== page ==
I’m also excited for this rare opportunity to show you in detail the tanning process of the leather of these “Tamazula” Huaraches. Its not often that consumers are able to witness the tanning of the leather in their products. Check out the “Tamazula” Huarache artisanal tanning process HERE
Like all good Huaraches the “Tamazula” sole is made from only the central/tread part of a recycled car tire (although the sole tread patterns are matched, the design on your pair of Huaraches may differ from the one in the photo).
The Huarache “Tamazula” is made entirely by hand and uses no glue.
The mysterious green colouring on the toe is a unique and traditional detail of the Tamazula Huarache. When I asked why it was there, I was told “that’s the way its always been”.
The fit of the “Tamazula” is little wide and are perfect if you have wide feet, or are a half size.
$30 DHL shipping to USA, Canada and Mexico.
When Simone Righi isn’t being photographed by international men’s fashion magazines, or drinking an aperitivo with friend Scott Schuman from The Sartorialist, he dresses the world’s rich and famous from his prestigious menswear store Frasi in the heart of Florence.
Simone Righi is considered by many, one of the world’s most influential fashion trendsetters, and men travel to visit him from across the globe in search of the highest levels of style.
Now what if I told you that Simone Righi also sells Huaraches…
Photo Via Gentleman’s Gazette
Recently Simone kindly told me the interesting story of how he came across the Huaraches which he currently sells in his exclusive store.
It took Simone 12 years to find a sandal that he felt was the best suited for classic menswear. This happend one day he his own store when a young local artisan named Niccolo’ Pacini walked in wearing a pair of sandals which Simone noticed immediately. And when he asked Niccolo’ where he had bought them, as luck would have it Niccolo’ replied that he made them himself and so the fortunate meeting developed into a collaboration of made-to-measure Huaraches.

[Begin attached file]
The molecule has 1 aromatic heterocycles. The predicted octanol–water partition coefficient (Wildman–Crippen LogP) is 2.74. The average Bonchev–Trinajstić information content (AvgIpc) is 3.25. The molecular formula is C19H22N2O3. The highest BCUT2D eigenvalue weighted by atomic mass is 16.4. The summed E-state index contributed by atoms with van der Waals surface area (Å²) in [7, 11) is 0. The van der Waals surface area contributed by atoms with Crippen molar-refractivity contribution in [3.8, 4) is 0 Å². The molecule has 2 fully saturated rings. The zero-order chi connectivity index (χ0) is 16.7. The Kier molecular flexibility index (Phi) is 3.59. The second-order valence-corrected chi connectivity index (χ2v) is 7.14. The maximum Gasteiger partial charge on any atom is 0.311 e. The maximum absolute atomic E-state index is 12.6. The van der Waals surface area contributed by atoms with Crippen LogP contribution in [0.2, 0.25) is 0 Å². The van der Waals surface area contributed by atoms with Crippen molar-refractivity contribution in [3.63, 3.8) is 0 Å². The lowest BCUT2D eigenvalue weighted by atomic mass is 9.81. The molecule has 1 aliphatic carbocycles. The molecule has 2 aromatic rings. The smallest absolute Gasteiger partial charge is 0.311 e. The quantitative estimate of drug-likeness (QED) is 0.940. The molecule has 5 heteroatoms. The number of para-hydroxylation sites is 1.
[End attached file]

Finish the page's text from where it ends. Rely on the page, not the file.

I hope to soon be able to share some more of Niccolo’s work that so skillfully combines the rustic look of what Mexicans call “Ranchero” leather with an original and elegant woven design.
In the mean time feast your eye’s on his Huarache Sandals brought to you by Frasi.
Notice the simple knotted side closure.
For more information please visit Frasi Simone Righi online.
Or when in Florence at Frasi in Via de’ Federighi 7.
Its truly remarkable and exciting to see that Huaraches are also part of the highest levels of fashion. Which reminds me that if you would like to see more images of luxury Huarache inspired footwear I wrote a post a few years ago titled “Huaraches; From Rural to Runway“, or check out Huarache Blog on Tumblr.
And it recently occurred to me, after seeing so many local men wearing scruffy sneakers on these dusty Mexican streets, just how classic and timeless huarache designs are. Huaraches that unlike so many other kinds of footwear, despite their age and wear, continue to look good, if not better. And yet in Mexico where interesting and original Huarache designs are so easily found, men still prefer wearing sneakers. I guess its probably just a case of “the grass is always greener”.
I recently came across the 1939 US Patent 2,161,472 for a Woven Shoe with a Huarache Construction (where the upper is woven into the sole using a strip of leather).
The illustrations show some details of the anatomy of a Huarache which I find quite interesting.
I also think the drawings show the construction process quite well.
Click on the images for a close up high resolution view.
To read the patent document click HERE